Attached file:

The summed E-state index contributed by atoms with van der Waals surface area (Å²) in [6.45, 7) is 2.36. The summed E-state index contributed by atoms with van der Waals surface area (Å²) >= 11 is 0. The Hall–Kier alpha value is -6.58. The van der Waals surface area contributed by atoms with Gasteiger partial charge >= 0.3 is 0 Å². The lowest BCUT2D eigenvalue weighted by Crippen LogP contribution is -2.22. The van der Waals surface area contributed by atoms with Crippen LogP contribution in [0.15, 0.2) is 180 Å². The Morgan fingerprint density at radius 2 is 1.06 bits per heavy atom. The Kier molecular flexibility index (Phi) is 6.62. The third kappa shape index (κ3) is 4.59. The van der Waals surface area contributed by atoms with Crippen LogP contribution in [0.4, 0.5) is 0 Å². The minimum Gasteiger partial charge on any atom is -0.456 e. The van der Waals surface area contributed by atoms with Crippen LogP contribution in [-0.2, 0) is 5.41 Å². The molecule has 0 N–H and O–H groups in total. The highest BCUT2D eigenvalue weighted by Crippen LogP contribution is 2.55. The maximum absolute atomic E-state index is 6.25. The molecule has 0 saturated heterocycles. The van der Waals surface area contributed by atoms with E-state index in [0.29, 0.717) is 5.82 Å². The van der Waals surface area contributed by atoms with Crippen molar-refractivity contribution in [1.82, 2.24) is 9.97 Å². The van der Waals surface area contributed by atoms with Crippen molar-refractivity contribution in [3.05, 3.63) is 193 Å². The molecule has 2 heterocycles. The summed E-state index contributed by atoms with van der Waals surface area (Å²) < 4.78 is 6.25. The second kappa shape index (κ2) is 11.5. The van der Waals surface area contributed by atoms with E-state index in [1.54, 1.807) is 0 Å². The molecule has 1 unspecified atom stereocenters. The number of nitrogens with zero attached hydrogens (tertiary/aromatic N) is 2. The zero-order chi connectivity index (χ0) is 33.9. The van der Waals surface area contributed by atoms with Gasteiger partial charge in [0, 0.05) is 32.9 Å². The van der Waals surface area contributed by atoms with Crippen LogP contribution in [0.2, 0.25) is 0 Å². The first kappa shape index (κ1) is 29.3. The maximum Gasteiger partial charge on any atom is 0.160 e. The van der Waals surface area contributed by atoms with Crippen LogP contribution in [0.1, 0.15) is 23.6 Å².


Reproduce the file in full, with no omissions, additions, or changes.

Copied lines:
The summed E-state index contributed by atoms with van der Waals surface area (Å²) in [6.45, 7) is 2.36. The summed E-state index contributed by atoms with van der Waals surface area (Å²) >= 11 is 0. The Hall–Kier alpha value is -6.58. The van der Waals surface area contributed by atoms with Gasteiger partial charge >= 0.3 is 0 Å². The lowest BCUT2D eigenvalue weighted by Crippen LogP contribution is -2.22. The van der Waals surface area contributed by atoms with Crippen LogP contribution in [0.15, 0.2) is 180 Å². The Morgan fingerprint density at radius 2 is 1.06 bits per heavy atom. The Kier molecular flexibility index (Phi) is 6.62. The third kappa shape index (κ3) is 4.59. The van der Waals surface area contributed by atoms with Crippen LogP contribution in [0.4, 0.5) is 0 Å². The minimum Gasteiger partial charge on any atom is -0.456 e. The van der Waals surface area contributed by atoms with Crippen LogP contribution in [-0.2, 0) is 5.41 Å². The molecule has 0 N–H and O–H groups in total. The highest BCUT2D eigenvalue weighted by Crippen LogP contribution is 2.55. The maximum absolute atomic E-state index is 6.25. The molecule has 0 saturated heterocycles. The van der Waals surface area contributed by atoms with E-state index in [0.29, 0.717) is 5.82 Å². The van der Waals surface area contributed by atoms with Crippen molar-refractivity contribution in [1.82, 2.24) is 9.97 Å². The van der Waals surface area contributed by atoms with Crippen molar-refractivity contribution in [3.05, 3.63) is 193 Å². The molecule has 2 heterocycles. The summed E-state index contributed by atoms with van der Waals surface area (Å²) < 4.78 is 6.25. The second kappa shape index (κ2) is 11.5. The van der Waals surface area contributed by atoms with E-state index in [1.54, 1.807) is 0 Å². The molecule has 1 unspecified atom stereocenters. The number of nitrogens with zero attached hydrogens (tertiary/aromatic N) is 2. The zero-order chi connectivity index (χ0) is 33.9. The van der Waals surface area contributed by atoms with Gasteiger partial charge in [0, 0.05) is 32.9 Å². The van der Waals surface area contributed by atoms with Crippen LogP contribution in [0.2, 0.25) is 0 Å². The first kappa shape index (κ1) is 29.3. The maximum Gasteiger partial charge on any atom is 0.160 e. The van der Waals surface area contributed by atoms with Crippen LogP contribution in [0.1, 0.15) is 23.6 Å².